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Stones, Air, Axioms / Delme

Jean-Luc Guionnet - Thomas Tilly

From Saturday 14 February to Sunday 24 May 2015

Stones, Air, Axioms / Delme
Fèn te ko ro, nka kow bè ro kolo ntè
There is nothing in things, but not all things are without content.)


The centre d’art contemporain – la synagogue de Delme is pleased to announce the exhibition Stones, Air, Axioms / Delme by Jean-Luc Guionnet and Thomas Tilly. 

In 2006, at a time when they were both active in the field of experimental and improvised music, Jean-Luc Guionnet and Thomas Tilly came to know each other through their shared interest in relationships between sound and architecture. In 2010 they created the first stage of the project Stones, Air, Axioms at the Poitiers Cathedral using its organ (a Clicquot organ of exceptional quality) to make it resonate through the whole building. 

From the outset, they conceived of this sound installation as the first phase of a long-term research project more specifically linked to religious architecture. Following a second instalment at the Corpus Christi Basilica in Krakow, Delme is the third phase of their project.

By virtue of its history and exceptional acoustics, Delme’s former synagogue is the ideal setting for a customised, on-site sound installation. Jean-Luc Guionnet and Thomas Tilly are deliberately leaving the place empty, giving visitors an experience of both visual and sound architecture. By supplementing the built space with frequencies, as well as voices, instrumental notes, rhythms and silences, the artists offer everyone a special listening situation: whether this listening is drifting or attentive, static or mobile, it is guaranteed to give visitors a different perception of the place, which is remoulded by the volume of air it contains and by the sound travelling through it. 

The “score” of Stones, Air, Axioms / Delme was composed partly from architectural drawings, whose principal measurements were translated into sounds and waves, and partly from recordings of voices and instruments, which spread through the space.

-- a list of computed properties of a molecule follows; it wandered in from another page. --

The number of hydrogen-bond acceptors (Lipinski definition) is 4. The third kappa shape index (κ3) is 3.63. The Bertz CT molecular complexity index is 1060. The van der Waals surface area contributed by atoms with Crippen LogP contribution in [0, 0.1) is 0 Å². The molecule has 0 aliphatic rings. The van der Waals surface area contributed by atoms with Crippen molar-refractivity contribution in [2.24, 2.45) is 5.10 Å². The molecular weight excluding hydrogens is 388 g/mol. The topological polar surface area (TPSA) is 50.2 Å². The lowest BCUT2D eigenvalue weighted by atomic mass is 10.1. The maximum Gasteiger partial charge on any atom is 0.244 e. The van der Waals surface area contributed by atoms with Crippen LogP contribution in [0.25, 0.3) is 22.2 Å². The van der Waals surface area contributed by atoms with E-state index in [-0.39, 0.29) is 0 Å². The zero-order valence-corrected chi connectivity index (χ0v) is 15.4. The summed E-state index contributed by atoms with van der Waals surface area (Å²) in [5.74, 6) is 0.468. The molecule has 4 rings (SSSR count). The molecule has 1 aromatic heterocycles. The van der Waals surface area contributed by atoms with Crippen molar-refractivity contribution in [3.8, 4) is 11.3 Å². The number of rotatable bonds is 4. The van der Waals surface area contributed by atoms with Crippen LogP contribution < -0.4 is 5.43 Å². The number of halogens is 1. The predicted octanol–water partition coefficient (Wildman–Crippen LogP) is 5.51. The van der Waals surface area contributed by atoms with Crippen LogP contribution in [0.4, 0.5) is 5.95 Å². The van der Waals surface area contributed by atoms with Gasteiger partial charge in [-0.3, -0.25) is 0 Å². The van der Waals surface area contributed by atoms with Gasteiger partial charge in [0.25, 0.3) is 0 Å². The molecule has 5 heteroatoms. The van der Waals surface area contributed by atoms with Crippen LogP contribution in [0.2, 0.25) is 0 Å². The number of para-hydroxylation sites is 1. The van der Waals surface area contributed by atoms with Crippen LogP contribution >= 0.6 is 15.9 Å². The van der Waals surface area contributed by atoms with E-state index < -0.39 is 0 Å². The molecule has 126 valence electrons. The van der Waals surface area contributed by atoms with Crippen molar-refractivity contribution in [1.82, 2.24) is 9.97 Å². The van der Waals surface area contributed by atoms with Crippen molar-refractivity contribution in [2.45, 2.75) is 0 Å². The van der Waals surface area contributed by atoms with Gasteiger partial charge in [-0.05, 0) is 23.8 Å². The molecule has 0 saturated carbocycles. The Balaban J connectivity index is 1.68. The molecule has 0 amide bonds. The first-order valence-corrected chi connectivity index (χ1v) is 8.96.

The voices in question mix different languages both familiar and foreign, comprehensible and incomprehensible. They are not just abstract sound materials, but also vehicles of a meaning that fades away in the succession of its echoes. From Dogon prayer translated from one language to another, to the personal account of a mystical experience, these voices combine to form an architecture of sounds and signs favourable to the decompartmentalisation of all the senses. 


Extract from a text by Jean-Luc Guionnet on Stones, Air, Axioms / Delme
10.5 – there is the placing of all of these sounds, meanings, signs in space
11.5 – there is the shaping of the uncontrollable relationships between them
12.5 – there is the exhibition of the elements as they are
13.5 – there is the building of colossal objects aggregating several fragments from our different sources
14.6 – there is our counting of time: the voices, instrumental sounds, synthetic sinuses take their place in the space, so time structures itself around these words, these prayers, these phenomena, as a river goes around rocks that it polishes day after day.